Awolf in sheep’s clothing. A New-Ager disguised as an evangelical Christian. Sold his soul to the devil. Those are just some of the insinuations made about me by a Christian leader last summer in his ministry newsletter. A few Christian radio programs picked up the refrain.

Understandably alarmed, concerned Christians deluged me with letters. I haven’t received so much angry mail since Watergate.

What occasioned all the furor was my acceptance of the Templeton Prize—a prize awarded in the past not only to Christians but also Buddhists, Hindus, and Muslims. In addition, last month I delivered the 1993 Templeton Address at a meeting scheduled to coincide with the Parliament of the World’s Religions. Though my speech was not part of that program, delegates from every religious body in the world were invited to attend.

All this raised a red flag for some evangelicals. They wondered: Is it right for Chuck Colson to let his name be associated with these programs? Is he endorsing an extreme ecumenism?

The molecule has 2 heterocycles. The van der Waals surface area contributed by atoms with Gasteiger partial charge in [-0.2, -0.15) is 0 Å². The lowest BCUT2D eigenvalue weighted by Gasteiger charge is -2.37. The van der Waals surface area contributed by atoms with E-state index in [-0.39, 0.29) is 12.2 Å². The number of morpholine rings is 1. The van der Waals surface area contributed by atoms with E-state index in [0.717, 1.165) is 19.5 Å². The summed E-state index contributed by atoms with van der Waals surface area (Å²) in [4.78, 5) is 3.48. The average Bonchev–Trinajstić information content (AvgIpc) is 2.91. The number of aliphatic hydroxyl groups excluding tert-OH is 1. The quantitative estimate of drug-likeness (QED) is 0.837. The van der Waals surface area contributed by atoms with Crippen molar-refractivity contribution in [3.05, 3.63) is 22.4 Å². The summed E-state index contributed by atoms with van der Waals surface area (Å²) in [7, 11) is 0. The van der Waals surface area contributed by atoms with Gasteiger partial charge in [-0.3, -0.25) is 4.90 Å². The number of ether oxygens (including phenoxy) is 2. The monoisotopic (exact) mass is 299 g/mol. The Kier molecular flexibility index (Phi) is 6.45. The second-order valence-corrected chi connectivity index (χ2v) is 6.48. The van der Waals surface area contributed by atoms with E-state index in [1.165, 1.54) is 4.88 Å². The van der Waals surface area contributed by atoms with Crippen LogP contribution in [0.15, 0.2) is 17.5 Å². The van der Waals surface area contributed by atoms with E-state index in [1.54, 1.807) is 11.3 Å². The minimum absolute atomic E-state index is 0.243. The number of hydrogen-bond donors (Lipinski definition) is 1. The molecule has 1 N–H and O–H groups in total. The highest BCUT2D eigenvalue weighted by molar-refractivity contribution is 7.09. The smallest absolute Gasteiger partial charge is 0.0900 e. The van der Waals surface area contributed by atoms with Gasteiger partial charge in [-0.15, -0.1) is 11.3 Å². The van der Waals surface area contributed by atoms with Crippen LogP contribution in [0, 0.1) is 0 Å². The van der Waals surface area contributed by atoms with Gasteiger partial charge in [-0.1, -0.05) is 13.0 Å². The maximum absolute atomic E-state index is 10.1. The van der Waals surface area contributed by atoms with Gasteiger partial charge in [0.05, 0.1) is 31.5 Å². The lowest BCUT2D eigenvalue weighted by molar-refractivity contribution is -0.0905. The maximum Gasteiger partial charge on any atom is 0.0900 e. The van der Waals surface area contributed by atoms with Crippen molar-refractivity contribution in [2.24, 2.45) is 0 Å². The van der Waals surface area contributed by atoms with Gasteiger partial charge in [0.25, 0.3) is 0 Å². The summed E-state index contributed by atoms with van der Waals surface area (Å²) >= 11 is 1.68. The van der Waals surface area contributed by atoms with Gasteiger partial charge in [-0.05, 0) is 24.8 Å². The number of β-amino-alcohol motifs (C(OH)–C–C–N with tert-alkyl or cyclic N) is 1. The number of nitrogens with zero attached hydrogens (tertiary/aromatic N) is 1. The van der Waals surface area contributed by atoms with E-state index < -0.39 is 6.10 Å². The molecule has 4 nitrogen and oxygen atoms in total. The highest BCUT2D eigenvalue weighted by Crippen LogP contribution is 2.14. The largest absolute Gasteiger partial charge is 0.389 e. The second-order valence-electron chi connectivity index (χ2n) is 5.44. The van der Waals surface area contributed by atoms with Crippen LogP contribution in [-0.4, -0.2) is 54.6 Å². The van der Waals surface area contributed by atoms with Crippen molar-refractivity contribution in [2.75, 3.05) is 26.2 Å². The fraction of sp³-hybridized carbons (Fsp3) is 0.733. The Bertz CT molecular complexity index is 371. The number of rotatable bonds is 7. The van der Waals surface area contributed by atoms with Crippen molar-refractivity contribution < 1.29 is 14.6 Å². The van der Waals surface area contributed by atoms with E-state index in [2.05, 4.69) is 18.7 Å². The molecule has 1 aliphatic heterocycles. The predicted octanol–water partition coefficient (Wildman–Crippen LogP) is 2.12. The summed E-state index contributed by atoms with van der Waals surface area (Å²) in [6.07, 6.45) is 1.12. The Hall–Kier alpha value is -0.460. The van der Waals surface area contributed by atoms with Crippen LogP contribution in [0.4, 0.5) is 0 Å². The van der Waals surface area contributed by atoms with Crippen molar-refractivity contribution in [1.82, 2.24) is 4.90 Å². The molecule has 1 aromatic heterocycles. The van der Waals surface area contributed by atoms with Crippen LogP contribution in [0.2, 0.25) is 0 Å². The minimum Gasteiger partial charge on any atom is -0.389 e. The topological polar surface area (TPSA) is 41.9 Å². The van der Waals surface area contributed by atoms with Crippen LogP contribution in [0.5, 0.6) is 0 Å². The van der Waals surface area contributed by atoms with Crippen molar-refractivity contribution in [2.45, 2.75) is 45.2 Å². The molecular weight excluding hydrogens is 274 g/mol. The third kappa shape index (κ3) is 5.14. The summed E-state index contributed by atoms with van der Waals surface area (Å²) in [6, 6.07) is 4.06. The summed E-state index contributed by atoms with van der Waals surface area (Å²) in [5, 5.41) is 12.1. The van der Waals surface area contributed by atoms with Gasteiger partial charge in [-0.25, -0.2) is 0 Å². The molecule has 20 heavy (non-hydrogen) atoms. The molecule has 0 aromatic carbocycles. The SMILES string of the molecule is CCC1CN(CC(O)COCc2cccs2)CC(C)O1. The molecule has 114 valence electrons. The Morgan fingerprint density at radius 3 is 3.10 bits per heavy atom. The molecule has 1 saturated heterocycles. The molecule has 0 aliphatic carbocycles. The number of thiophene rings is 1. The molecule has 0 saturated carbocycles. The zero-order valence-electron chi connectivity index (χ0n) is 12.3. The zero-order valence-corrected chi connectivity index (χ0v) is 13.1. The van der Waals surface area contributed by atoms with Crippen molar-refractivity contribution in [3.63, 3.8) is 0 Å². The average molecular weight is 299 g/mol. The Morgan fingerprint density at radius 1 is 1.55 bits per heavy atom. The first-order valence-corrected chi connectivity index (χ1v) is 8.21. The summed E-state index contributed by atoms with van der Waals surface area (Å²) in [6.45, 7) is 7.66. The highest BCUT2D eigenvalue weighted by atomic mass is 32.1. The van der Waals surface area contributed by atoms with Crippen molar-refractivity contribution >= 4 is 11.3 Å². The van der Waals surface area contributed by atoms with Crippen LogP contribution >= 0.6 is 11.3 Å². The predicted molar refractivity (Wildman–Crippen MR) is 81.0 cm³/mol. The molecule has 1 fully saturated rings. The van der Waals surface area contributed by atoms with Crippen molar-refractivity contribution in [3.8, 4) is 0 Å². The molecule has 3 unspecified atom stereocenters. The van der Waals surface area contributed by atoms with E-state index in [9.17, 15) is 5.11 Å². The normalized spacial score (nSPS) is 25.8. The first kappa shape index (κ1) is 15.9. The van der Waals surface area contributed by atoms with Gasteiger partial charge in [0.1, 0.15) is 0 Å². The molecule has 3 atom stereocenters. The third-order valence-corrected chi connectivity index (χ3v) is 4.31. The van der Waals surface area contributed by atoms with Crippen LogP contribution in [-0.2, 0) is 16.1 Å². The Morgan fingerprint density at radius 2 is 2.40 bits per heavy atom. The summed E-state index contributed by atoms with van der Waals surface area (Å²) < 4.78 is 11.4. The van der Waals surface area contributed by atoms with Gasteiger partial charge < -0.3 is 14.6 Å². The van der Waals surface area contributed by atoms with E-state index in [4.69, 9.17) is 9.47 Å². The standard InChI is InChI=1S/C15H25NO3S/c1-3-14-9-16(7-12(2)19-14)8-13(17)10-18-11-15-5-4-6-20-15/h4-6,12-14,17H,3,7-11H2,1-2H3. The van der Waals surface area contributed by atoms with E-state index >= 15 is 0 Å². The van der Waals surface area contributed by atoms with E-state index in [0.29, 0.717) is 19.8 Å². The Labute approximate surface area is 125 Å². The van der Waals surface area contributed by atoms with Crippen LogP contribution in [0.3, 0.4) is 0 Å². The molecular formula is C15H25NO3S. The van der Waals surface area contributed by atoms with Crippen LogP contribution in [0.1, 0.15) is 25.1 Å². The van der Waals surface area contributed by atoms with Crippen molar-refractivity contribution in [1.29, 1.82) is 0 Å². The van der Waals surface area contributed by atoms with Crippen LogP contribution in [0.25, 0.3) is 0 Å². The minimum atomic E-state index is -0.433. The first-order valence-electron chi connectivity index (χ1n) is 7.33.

I’m no stranger to controversy. But what worried me was the concern expressed in these letters that a Christian might be tainted by speaking before a religiously mixed audience, that appearing in a pagan forum constitutes endorsement.

This seems to be a reaction to the rapid “paganizing” of America. Only a few decades ago, the Supreme Court could still say, “We are a Christian people.” And as recently as the 1970s, Newsweek announced the Year of the Evangelical; being “born again” was fashionable.

But today, over 50 percent of Americans say fundamentalism makes them nervous. By more than two to one, they do not believe the Bible is authoritative—a precise reversal from 30 years ago. Most cultural strongholds in politics, academics, and ...

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